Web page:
Legionella pneumophila bacterium, the causative agent of Legionnaire's disease, 3D illustration
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Michael J. Behe A (R)evolutionary Biologist

Science, E. coli, and the Edge of Evolution: Part 2

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Dear Readers,

This is the second in a series of responses I’m posting this week, this one regardingthe Darwinian website The Panda’s Thumb,where a woman named Abbie Smith questioned whether results from HIV research actually square with the claims I made that little fundamental change has occurred in the virus, even though it attains enormous populations sizes and has a much increased mutation rate.

Although she calls herself a “pre-grad student,” the tone of the post is decidedly junior high, the tone of someone who is trying hard to compete with all the other Mean Girls on that unpleasant website. I’ll pass over all that and try to stick to the substance.

Her post mainly concerns a small protein coded for by HIV-1 called Vpu. She first points out that the amino acid identity between the homologous chimp SIV protein with HIV Vpu is 39%, much less than that of other homologous viral proteins, and she seems to regard that fact by itself as remarkable. Yet the alpha and beta chains of human hemoglobin are only about 44% identical, and have virtually superimposable structures and very similar functions. The fact that the chimp and human versions of VPU have 39% identity indicates they are structurally virtually identical. That doesn’t seem like a fundamental change to me.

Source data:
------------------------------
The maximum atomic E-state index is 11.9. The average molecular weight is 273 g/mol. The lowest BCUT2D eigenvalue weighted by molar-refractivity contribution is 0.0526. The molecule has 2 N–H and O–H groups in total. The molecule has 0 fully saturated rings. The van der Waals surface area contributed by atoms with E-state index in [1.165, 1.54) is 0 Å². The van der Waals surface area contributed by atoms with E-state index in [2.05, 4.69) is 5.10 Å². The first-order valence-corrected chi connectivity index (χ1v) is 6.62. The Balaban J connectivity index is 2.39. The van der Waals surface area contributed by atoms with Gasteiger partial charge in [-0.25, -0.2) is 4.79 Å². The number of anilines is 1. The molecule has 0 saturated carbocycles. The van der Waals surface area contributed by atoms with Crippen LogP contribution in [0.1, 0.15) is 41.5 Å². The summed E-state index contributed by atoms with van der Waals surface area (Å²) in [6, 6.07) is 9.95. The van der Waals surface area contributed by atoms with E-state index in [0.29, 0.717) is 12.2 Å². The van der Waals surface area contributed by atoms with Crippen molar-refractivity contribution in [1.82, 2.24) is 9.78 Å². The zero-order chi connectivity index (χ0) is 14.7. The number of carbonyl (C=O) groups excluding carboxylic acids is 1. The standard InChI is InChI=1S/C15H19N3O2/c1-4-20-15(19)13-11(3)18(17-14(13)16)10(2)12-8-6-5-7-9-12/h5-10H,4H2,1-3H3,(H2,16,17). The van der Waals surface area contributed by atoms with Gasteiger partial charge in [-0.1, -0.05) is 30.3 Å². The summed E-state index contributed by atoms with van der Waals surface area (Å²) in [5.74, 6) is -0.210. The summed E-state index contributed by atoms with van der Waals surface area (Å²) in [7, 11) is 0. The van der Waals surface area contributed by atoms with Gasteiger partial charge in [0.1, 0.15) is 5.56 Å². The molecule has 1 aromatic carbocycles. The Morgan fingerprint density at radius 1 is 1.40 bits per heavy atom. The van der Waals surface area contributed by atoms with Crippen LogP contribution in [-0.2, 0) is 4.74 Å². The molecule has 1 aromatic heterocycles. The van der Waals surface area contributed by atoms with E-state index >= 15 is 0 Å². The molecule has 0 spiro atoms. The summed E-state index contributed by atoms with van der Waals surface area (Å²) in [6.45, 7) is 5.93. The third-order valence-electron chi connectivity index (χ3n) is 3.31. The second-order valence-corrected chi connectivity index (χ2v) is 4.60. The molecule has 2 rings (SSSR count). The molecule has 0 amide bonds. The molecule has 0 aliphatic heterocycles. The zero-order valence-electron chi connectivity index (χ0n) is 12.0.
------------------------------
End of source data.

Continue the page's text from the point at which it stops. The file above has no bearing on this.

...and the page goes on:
She goes on to write that Vpu acts to degrade CD4 molecules by binding to them and recruiting the pathway that degrades CD4. Unfortunately, she seems not to have read the beginning of chapter 8 of The Edge of Evolution (“Objections to the Edge”), where I make some careful distinctions:

This chapter makes some important distinctions and addresses potential objections. It considers counter-arguments to my attempt to define the edge of evolution — not philosophical ones, about the “other side” of that boundary, but technical and logical ones about the line itself….

Another, more important point to note is that I’m considering just cellular proteins binding to other cellular proteins, not to foreign proteins. Foreign proteins injected into a cell by an invading virus or bacterium make up a different category. [emphasis added here] The foreign proteins of pathogens almost always are intended to cripple a cell in any way possible. Since there are so many more ways to break a machine than to improve it, this is the kind of task at which Darwinism excels. Like throwing a wad of chewing gum into a finely tuned machine, it’s relatively easy to clog a system — much easier than making the system in the first place. Destructive protein-protein binding is much easier to achieve by chance.